Forming a neat queue is inscribed in we Brits’ DNA. Not so our French counterparts. Our two countries are separated only by a 30-mile stretch of water, but in some respects it might as well be 30 light years. Having lived here for nearly 18 years, I don’t notice some of the cultural differences anymore or have happily embraced them. But there are still aspects of French life and culture that I don’t get. Queuing is one of them.
How do you queue in the UK (or when I lived there, anyway; it might have changed)?
Answer: line up in an orderly fashion, one behind the other, and wait your turn to be served.
How do you queue in France?
Answer: this is somewhat more complicated and operates according to the three-metre principle and the random position rule.
The three-metre principle
If you are next in line for the distributeur de billets (cash machine) at the bank, make sure you stand three metres from the person using it without actually standing outside the door. To some extent, this is fair enough. That person doesn’t want you seeing their code confidentiel. But perhaps three metres is a bit excessive.
Our local bank branch has automatic doors. If you are unfortunate enough to have someone queuing in front of you who works on the three-metre principle, you make the doors open and close nonstop. Not only is this irritating, it’s also uncomfortable when an icy gale is blowing, as I experienced 10 days ago.
The random position rule
Queuing at La Poste operates along similar lines, only they don’t have automatic doors. Customers take up random positions around the room, so that it’s difficult to tell whose turn it is. Even those in the ‘queue’ sometimes forget and look quizzically at each other trying to work it out.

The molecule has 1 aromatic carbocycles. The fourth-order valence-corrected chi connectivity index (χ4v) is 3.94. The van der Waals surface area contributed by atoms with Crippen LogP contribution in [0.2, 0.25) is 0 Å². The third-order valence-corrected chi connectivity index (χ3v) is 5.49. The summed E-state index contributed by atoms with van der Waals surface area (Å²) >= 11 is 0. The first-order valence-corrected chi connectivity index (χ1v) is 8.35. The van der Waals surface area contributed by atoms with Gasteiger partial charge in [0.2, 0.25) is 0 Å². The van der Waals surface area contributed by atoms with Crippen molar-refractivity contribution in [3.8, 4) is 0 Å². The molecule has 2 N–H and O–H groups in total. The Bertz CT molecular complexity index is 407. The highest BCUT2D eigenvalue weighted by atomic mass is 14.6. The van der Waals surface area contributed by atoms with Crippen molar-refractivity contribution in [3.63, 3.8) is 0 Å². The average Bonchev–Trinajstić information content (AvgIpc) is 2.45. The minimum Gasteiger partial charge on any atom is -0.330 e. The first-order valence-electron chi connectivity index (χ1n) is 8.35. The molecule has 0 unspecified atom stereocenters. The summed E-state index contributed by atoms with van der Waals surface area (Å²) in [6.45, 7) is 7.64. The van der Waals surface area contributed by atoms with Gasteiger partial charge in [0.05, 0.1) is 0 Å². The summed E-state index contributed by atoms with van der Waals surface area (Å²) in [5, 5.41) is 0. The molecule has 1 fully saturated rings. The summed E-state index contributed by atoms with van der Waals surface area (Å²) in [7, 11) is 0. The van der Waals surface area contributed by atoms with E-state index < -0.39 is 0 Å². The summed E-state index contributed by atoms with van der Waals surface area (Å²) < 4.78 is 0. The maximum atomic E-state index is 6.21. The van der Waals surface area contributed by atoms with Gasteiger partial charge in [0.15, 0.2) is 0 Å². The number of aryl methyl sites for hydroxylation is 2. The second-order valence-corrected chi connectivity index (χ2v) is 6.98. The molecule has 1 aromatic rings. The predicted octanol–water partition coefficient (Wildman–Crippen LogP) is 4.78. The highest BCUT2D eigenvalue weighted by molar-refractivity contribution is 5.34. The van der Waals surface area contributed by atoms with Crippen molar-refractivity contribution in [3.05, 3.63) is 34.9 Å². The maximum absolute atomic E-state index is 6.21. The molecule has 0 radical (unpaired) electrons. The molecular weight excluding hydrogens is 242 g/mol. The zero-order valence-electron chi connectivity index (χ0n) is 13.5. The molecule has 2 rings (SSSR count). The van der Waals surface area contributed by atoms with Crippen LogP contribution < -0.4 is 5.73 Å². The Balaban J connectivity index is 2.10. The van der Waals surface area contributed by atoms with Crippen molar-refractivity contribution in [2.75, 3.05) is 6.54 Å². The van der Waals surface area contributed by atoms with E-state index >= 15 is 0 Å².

If you are unable to adopt either of the above
It’s not so easy to adopt the random position rule or the three-metre principle at the supermarket checkout. But you can still cause désagrément to those behind you by staying at the end of the conveyor belt and preventing them from unloading their shopping onto it.
However, I have my strategy for dealing with this. No, it’s not ramming my trolley into their shins. I smile sweetly, point at the empty conveyor and ask, ‘Je peux?’ This usually works.
The milling about chaotically approach
The worst queuing experience I have ever had was when I took an exam in Toulouse. But this was the organisers’ fault, not the examinees’. Several hundred people milled about in front of a line of tables waiting to register. It wasn’t until you got to the front that you realised it was organised alphabetically according to your surname.
You then had to locate the right position, which was invariably not the one you were at. More milling about took place, leading to near chaos, so the exam started 15 minutes late. Why didn’t they post up A-F, G-L etc visibly on the wall behind? Or is that too British?
However, I am prepared to forgive the French all their queuing foibles, because they greet everyone when they enter a shop or a restaurant. You don’t get that in the UK, where everyone pretends no one else is there.
This post should be taken with a pinch of salt. But, as with all stereotypes, my queuing typology contains a grain of truth.
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